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TNE management needs more than diligence alone

Paul Fear

Chief Executive
British Accreditation Council

Last week, HEGlobal hosted a seminar in the TreeHouse at the University of York, exploring the latest developments in regulatory quality expectations, and how universities can effectively implement and maintain due diligence for TNE management. Far from having our heads in the clouds, the setting allowed for bluesky thinking about the challenges of a growing UK TNE portfolio and approaches to due diligence. Paul Fear, Chief Executive of the British Accreditation Council, chaired the seminar. He reflects here on the morning’s discussions, and his predictions as to the future challenges for the UK’s TNE as it continues to grow.​

The HEGlobal conference, ‘Keeping up with due diligence for TNE’ highlighted the size and diversity of the UK’s HE TNE provision.  As is stands today, there are more international students studying British higher education courses outside of the UK than within the UK. The greatest area of international student growth for the UK is offshore delivery. UK higher education is diverse, and known for its high quality. It follows that that have a vibrant and broad offering which is attractive to students and institutions around the globe.  

The morning showcased some excellent examples of TNE with three institutions describing the challenges they had faced and overcome in their TNE work.  A key factor in their success was the support and leadership provided by senior management. Those figures lent the necessary weight required to cut across departmental boundaries to develop academic, pastoral and administrative systems. These systems and processes enabled the institutions to successfully engage with their overseas partners.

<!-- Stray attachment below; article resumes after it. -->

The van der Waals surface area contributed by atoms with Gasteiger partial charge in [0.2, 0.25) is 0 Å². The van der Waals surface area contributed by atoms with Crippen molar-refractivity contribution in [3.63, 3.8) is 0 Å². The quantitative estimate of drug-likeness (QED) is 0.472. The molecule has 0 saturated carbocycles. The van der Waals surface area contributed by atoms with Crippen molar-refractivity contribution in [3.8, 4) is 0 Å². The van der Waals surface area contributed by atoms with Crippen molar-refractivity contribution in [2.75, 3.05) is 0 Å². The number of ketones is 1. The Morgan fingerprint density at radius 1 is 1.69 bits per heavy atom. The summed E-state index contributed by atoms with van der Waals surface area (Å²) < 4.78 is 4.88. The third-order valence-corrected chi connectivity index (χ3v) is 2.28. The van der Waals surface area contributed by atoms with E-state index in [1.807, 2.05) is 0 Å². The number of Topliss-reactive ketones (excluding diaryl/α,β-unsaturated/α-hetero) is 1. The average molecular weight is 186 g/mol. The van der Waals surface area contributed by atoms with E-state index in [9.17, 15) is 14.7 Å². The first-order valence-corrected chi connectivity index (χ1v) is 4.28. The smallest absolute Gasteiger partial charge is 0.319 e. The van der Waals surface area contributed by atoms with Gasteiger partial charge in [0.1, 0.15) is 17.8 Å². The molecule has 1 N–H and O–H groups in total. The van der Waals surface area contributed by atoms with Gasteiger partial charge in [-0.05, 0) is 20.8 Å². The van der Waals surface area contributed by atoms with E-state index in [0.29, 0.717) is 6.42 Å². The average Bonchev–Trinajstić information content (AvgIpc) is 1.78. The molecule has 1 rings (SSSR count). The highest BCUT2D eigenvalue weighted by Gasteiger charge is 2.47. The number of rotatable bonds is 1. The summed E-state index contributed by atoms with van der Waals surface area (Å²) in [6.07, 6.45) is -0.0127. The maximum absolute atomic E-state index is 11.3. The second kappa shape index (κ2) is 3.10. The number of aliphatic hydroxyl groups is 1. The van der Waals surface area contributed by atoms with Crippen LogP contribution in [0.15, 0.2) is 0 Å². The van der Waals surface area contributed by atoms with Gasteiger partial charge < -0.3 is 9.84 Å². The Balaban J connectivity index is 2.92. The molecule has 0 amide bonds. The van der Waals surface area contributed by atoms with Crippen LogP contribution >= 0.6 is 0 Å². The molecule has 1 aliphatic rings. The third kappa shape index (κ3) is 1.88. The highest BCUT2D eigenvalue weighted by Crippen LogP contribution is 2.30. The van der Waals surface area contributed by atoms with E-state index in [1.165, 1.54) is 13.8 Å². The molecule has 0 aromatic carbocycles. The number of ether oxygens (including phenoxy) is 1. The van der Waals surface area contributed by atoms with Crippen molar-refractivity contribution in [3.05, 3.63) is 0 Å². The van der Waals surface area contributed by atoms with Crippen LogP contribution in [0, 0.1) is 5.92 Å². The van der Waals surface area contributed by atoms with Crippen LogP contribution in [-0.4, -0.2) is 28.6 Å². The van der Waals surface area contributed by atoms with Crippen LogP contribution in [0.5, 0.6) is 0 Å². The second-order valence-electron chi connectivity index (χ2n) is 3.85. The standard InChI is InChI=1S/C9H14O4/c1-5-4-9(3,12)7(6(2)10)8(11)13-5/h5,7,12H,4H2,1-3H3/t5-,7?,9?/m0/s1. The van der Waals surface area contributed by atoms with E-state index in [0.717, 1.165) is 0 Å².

Two other factors came to the fore:
  1. Institutions need a common framework which encourages transparency and creates certainty when negotiating and managing TNE contracts.  With multiple agencies operating across the HE sector coordination and cooperation between regulatory agencies should be improved and the emphasis placed on supporting institutions and ensuring a comprehensive and transparent system for ensuring the ‘British’ brand is protected.
  2. Within institutions there are experienced and knowledgeable individuals who have built up a wealth of experience.  The real problem is that opportunities for sharing information are limited.  The maintenance of a competitive HE sector means that there may never be full disclosure between institutions but open forums for sharing experiences and information that will support the development of TNE would benefit the entire sector.

For me, the challenges ahead lie in developing a comprehensive TNE framework which encourages diversity, competition but maintains standards and protects the uniqueness of the ‘British’ brand. We need  to create an ecosystem for knowledge and information sharing to further enhance and support TNE. HEGlobal is well positioned to help, through continuing to offer forums for discussions and shared learning, promoting the UK’s TNE offer globally and liaising with counterparts overseas to minimise the challenges in international operations, and delivering information resources that equip our universities with key data for planning and strategy.